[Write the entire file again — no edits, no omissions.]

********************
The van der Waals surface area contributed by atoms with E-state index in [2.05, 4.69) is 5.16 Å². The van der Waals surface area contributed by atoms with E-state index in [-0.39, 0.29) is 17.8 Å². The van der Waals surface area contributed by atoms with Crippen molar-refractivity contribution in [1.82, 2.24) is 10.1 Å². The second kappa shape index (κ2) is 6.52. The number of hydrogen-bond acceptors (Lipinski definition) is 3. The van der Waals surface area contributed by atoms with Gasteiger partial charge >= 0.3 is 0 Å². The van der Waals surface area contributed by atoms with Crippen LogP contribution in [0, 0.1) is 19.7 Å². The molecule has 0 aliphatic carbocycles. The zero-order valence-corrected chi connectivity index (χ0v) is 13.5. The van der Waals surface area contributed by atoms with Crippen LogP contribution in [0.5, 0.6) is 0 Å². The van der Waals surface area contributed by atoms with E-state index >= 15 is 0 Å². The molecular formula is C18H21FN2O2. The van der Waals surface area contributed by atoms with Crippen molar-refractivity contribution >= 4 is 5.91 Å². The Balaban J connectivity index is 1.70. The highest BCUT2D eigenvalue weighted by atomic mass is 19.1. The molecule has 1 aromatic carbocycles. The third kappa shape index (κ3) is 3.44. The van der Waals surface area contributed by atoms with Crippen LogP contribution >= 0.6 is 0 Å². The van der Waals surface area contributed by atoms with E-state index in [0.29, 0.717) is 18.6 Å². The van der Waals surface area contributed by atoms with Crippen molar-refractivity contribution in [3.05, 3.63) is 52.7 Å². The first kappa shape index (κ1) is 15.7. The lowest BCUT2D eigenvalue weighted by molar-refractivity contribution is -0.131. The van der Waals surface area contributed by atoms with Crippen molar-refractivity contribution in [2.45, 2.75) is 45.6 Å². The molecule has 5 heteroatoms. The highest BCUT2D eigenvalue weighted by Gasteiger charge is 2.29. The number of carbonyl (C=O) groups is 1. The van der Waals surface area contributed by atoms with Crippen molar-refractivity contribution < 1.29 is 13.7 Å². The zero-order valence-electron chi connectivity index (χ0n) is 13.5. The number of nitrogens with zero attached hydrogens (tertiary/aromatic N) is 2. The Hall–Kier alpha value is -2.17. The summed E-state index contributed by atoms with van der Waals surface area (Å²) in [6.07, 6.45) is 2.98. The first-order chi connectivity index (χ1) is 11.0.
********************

The van der Waals surface area contributed by atoms with E-state index in [2.05, 4.69) is 5.16 Å². The van der Waals surface area contributed by atoms with E-state index in [-0.39, 0.29) is 17.8 Å². The van der Waals surface area contributed by atoms with Crippen molar-refractivity contribution in [1.82, 2.24) is 10.1 Å². The second kappa shape index (κ2) is 6.52. The number of hydrogen-bond acceptors (Lipinski definition) is 3. The van der Waals surface area contributed by atoms with Gasteiger partial charge >= 0.3 is 0 Å². The van der Waals surface area contributed by atoms with Crippen LogP contribution in [0, 0.1) is 19.7 Å². The molecule has 0 aliphatic carbocycles. The zero-order valence-corrected chi connectivity index (χ0v) is 13.5. The van der Waals surface area contributed by atoms with Crippen LogP contribution in [0.5, 0.6) is 0 Å². The van der Waals surface area contributed by atoms with E-state index >= 15 is 0 Å². The molecular formula is C18H21FN2O2. The van der Waals surface area contributed by atoms with Crippen molar-refractivity contribution >= 4 is 5.91 Å². The Balaban J connectivity index is 1.70. The highest BCUT2D eigenvalue weighted by atomic mass is 19.1. The molecule has 1 aromatic carbocycles. The third kappa shape index (κ3) is 3.44. The van der Waals surface area contributed by atoms with Crippen LogP contribution >= 0.6 is 0 Å². The van der Waals surface area contributed by atoms with E-state index in [0.29, 0.717) is 18.6 Å². The van der Waals surface area contributed by atoms with Crippen molar-refractivity contribution in [3.05, 3.63) is 52.7 Å². The first kappa shape index (κ1) is 15.7. The lowest BCUT2D eigenvalue weighted by molar-refractivity contribution is -0.131. The van der Waals surface area contributed by atoms with Crippen molar-refractivity contribution in [2.45, 2.75) is 45.6 Å². The molecule has 5 heteroatoms. The highest BCUT2D eigenvalue weighted by Gasteiger charge is 2.29. The number of carbonyl (C=O) groups is 1. The van der Waals surface area contributed by atoms with Crippen molar-refractivity contribution < 1.29 is 13.7 Å². The zero-order valence-electron chi connectivity index (χ0n) is 13.5. The number of nitrogens with zero attached hydrogens (tertiary/aromatic N) is 2. The Hall–Kier alpha value is -2.17. The summed E-state index contributed by atoms with van der Waals surface area (Å²) in [6.07, 6.45) is 2.98. The first-order chi connectivity index (χ1) is 11.0.